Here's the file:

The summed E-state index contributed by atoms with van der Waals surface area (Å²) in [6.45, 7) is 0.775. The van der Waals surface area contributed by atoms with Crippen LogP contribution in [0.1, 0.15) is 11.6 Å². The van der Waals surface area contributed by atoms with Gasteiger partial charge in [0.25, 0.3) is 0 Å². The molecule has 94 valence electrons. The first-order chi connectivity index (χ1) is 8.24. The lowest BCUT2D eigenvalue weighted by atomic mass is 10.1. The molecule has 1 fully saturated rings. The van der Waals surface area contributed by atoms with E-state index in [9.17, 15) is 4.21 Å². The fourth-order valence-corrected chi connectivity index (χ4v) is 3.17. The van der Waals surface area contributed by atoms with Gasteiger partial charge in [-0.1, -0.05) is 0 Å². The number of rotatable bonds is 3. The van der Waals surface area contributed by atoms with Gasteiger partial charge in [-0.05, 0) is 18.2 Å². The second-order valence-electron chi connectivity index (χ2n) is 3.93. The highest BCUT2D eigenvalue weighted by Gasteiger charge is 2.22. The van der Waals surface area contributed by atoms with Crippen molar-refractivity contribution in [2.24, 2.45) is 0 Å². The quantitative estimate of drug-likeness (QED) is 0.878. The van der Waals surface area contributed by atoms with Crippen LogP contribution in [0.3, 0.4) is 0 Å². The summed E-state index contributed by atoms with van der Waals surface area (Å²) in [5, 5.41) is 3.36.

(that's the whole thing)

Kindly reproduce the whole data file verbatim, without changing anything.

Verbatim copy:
The summed E-state index contributed by atoms with van der Waals surface area (Å²) in [6.45, 7) is 0.775. The van der Waals surface area contributed by atoms with Crippen LogP contribution in [0.1, 0.15) is 11.6 Å². The van der Waals surface area contributed by atoms with Gasteiger partial charge in [0.25, 0.3) is 0 Å². The molecule has 94 valence electrons. The first-order chi connectivity index (χ1) is 8.24. The lowest BCUT2D eigenvalue weighted by atomic mass is 10.1. The molecule has 1 fully saturated rings. The van der Waals surface area contributed by atoms with E-state index in [9.17, 15) is 4.21 Å². The fourth-order valence-corrected chi connectivity index (χ4v) is 3.17. The van der Waals surface area contributed by atoms with Gasteiger partial charge in [-0.1, -0.05) is 0 Å². The number of rotatable bonds is 3. The van der Waals surface area contributed by atoms with Gasteiger partial charge in [-0.05, 0) is 18.2 Å². The second-order valence-electron chi connectivity index (χ2n) is 3.93. The highest BCUT2D eigenvalue weighted by Gasteiger charge is 2.22. The van der Waals surface area contributed by atoms with Crippen molar-refractivity contribution in [2.24, 2.45) is 0 Å². The quantitative estimate of drug-likeness (QED) is 0.878. The van der Waals surface area contributed by atoms with Crippen LogP contribution in [0.3, 0.4) is 0 Å². The summed E-state index contributed by atoms with van der Waals surface area (Å²) in [5, 5.41) is 3.36.